I've had an AOL account since 1990. At the time, CompuServe was the king of online. Al Gore hadn't taken office and his aspirations of inventing the internet were mere dreams — or visions. Years later AOL has 35 million or so subscribers, including those they acquired when they bought CompuServe.
I've never used my AOL account for email. Never. Yet on the rare occasion when I use AOL — usually when I'm stuck in some hotel lacking broadband so I'm forced to dial up to “connect” to the internet — inevitably that charming gent tells me “You've Got Mail”. AOL claims to have more access numbers worldwide than any other company. And I believe them. Until I found myself jetlagged in a Budapest hotel room spending hours unsuccessfully trying to connect to the internet via AOL.
“You've Got Mail” and Edwards' voice. It's blazoned into American culture for years. Has Tom Hanks regretted doing that movie? Yet today as many people are excited as afraid when they log on and hear the ubiquitous message. Last time I logged on, I had 112 new messages.
I've also received AOL offers of 1025 free hours, in the mail, at my movie theater, in magazines, banner ads — virtually everywhere.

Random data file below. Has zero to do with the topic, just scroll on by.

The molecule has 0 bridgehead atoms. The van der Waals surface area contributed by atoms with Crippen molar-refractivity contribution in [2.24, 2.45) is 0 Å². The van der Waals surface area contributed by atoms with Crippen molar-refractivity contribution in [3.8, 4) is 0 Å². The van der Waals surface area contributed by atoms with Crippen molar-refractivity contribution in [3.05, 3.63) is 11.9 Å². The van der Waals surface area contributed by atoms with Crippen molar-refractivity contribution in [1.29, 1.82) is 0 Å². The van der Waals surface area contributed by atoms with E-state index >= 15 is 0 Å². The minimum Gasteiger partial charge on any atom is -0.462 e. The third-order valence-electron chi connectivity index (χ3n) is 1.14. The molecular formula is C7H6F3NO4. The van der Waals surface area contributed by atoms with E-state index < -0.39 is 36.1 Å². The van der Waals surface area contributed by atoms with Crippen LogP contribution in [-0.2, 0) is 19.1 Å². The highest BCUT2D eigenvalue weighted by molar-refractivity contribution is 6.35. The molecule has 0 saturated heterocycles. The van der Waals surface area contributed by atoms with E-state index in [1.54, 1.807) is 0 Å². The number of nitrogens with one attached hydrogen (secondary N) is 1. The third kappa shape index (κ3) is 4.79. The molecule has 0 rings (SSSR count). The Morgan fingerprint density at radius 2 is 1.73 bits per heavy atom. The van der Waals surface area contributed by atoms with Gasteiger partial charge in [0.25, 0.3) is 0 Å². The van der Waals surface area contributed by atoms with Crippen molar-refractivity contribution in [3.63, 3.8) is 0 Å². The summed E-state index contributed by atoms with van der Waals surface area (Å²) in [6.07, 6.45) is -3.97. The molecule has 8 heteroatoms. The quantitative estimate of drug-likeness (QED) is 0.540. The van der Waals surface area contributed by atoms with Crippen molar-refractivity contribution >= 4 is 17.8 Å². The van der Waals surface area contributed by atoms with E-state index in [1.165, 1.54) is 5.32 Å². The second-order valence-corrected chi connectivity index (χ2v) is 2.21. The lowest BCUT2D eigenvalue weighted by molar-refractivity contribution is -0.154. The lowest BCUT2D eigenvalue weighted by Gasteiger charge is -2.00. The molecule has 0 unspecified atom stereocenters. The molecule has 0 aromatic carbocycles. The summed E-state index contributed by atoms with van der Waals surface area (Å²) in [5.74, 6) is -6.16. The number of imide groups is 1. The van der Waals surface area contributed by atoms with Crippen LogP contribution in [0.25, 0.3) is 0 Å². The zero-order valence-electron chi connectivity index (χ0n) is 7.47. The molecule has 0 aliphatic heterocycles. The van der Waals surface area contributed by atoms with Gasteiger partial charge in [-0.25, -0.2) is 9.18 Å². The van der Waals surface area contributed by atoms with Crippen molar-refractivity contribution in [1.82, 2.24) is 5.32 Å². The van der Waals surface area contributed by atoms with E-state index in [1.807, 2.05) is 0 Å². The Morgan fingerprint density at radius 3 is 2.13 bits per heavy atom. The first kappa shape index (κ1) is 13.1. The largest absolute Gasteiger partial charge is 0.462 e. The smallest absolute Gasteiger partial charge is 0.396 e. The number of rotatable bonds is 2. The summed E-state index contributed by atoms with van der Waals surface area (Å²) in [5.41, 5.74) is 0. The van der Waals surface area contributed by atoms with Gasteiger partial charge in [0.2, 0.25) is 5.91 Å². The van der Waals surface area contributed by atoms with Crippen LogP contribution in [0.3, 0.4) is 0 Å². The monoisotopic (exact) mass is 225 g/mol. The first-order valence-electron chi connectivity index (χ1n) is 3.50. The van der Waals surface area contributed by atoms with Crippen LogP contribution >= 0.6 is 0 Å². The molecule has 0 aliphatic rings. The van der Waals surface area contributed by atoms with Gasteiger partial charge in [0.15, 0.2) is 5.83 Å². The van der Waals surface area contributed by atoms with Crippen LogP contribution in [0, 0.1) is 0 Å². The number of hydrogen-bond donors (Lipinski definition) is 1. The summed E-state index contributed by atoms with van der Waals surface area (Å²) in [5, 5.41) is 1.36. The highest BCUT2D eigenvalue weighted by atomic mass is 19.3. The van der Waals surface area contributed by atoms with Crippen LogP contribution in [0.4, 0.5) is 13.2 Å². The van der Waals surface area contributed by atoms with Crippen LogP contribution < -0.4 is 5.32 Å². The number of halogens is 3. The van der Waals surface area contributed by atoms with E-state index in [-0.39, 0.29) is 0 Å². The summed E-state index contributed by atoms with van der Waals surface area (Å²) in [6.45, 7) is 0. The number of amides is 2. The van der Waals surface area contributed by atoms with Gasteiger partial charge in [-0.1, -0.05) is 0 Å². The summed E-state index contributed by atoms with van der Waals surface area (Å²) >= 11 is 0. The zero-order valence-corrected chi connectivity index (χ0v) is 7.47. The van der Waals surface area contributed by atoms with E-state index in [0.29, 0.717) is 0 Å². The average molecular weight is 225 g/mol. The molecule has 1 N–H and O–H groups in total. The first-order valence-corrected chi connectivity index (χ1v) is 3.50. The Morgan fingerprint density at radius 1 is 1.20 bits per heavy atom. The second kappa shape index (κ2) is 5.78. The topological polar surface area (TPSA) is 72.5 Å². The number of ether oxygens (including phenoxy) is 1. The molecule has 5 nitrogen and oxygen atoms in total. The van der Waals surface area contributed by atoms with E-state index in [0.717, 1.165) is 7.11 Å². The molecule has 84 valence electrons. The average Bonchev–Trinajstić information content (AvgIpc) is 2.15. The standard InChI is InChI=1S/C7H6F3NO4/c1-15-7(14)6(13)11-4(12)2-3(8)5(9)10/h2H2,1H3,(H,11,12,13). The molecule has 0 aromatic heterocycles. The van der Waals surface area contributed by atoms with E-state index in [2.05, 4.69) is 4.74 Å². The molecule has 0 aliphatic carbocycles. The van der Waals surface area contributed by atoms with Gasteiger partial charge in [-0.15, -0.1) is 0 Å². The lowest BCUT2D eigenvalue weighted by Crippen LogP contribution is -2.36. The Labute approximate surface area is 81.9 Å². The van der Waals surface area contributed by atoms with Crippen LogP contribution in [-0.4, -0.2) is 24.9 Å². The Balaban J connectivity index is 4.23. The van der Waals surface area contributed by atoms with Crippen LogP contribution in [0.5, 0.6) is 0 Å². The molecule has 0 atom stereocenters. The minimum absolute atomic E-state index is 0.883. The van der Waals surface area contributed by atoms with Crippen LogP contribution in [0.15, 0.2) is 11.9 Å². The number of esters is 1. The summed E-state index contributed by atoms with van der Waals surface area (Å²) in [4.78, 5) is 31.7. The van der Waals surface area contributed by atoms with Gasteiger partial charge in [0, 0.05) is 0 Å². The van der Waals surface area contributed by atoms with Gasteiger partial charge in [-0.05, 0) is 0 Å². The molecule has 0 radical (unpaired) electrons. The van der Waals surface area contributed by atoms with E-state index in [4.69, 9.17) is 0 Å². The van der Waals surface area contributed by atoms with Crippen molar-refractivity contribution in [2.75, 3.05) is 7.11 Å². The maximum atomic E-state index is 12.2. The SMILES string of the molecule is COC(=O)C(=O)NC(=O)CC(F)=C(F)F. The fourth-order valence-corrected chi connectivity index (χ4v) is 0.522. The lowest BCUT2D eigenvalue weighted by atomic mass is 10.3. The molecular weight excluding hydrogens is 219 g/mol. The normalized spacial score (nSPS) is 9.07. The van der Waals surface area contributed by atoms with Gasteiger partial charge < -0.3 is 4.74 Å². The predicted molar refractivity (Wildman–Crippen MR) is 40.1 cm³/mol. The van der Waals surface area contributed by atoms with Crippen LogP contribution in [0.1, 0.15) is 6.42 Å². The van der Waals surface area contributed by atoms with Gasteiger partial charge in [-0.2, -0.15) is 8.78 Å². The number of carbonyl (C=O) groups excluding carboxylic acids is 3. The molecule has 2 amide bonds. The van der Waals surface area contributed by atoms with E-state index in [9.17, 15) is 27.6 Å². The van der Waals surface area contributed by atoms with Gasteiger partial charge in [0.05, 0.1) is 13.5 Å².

I've NEVER given anyone my AOL email address. Because I just don't use it. Yet how is it I have 112 important messages?
To me, I ignore it. But I wonder about those 34,999,999 other AOL subscribers deal with it. Not only has AOL likely sold its subscribers email addresses. It's polluting the landscape with millions and million of discs.
Finally, someone has stepped up to the plate. They want AOL to stop with the disks. And they're mad as hell and not going to take it anymore. How? They're planning on pulling up to AOL headquarters with a million disks and dumping them on AOL's doorstep. The irony of all this, I learned of this campaign on CNN – whose parent is AOL. I guess it's one to chalk up to fair, accurate and unbiased reporting for AOL/Time Warner.
In the old days of floppy disks those seeking vengeance would simply erase those AOL disks and use them to transfer or store files. Hmmmm. Floppy disks.
Bowling For Columbine.
It's classic Michael Moore. And I'm still thinking about what to say here on the blog. So stay tuned. Meanwhile, it's worth watching. So go see it! It does entertain.